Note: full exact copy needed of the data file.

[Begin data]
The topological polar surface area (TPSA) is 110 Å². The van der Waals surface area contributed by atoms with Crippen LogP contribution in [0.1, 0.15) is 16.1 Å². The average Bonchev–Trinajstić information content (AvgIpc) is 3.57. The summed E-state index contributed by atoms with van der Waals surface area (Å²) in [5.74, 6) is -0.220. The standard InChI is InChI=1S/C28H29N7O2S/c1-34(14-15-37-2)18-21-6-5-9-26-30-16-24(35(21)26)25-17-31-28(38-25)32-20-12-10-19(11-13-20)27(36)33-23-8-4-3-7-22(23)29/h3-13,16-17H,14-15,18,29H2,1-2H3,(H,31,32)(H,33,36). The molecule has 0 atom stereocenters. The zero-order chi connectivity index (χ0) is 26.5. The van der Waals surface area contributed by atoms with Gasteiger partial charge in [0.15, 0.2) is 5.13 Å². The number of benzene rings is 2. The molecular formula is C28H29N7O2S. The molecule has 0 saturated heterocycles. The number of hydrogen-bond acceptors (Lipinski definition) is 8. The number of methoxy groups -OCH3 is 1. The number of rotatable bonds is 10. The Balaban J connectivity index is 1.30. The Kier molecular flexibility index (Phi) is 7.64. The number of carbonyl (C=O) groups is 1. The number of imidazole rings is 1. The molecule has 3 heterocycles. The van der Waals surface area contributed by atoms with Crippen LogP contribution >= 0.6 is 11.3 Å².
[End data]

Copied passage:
The topological polar surface area (TPSA) is 110 Å². The van der Waals surface area contributed by atoms with Crippen LogP contribution in [0.1, 0.15) is 16.1 Å². The average Bonchev–Trinajstić information content (AvgIpc) is 3.57. The summed E-state index contributed by atoms with van der Waals surface area (Å²) in [5.74, 6) is -0.220. The standard InChI is InChI=1S/C28H29N7O2S/c1-34(14-15-37-2)18-21-6-5-9-26-30-16-24(35(21)26)25-17-31-28(38-25)32-20-12-10-19(11-13-20)27(36)33-23-8-4-3-7-22(23)29/h3-13,16-17H,14-15,18,29H2,1-2H3,(H,31,32)(H,33,36). The molecule has 0 atom stereocenters. The zero-order chi connectivity index (χ0) is 26.5. The van der Waals surface area contributed by atoms with Gasteiger partial charge in [0.15, 0.2) is 5.13 Å². The number of benzene rings is 2. The molecular formula is C28H29N7O2S. The molecule has 0 saturated heterocycles. The number of hydrogen-bond acceptors (Lipinski definition) is 8. The number of methoxy groups -OCH3 is 1. The number of rotatable bonds is 10. The Balaban J connectivity index is 1.30. The Kier molecular flexibility index (Phi) is 7.64. The number of carbonyl (C=O) groups is 1. The number of imidazole rings is 1. The molecule has 3 heterocycles. The van der Waals surface area contributed by atoms with Crippen LogP contribution >= 0.6 is 11.3 Å².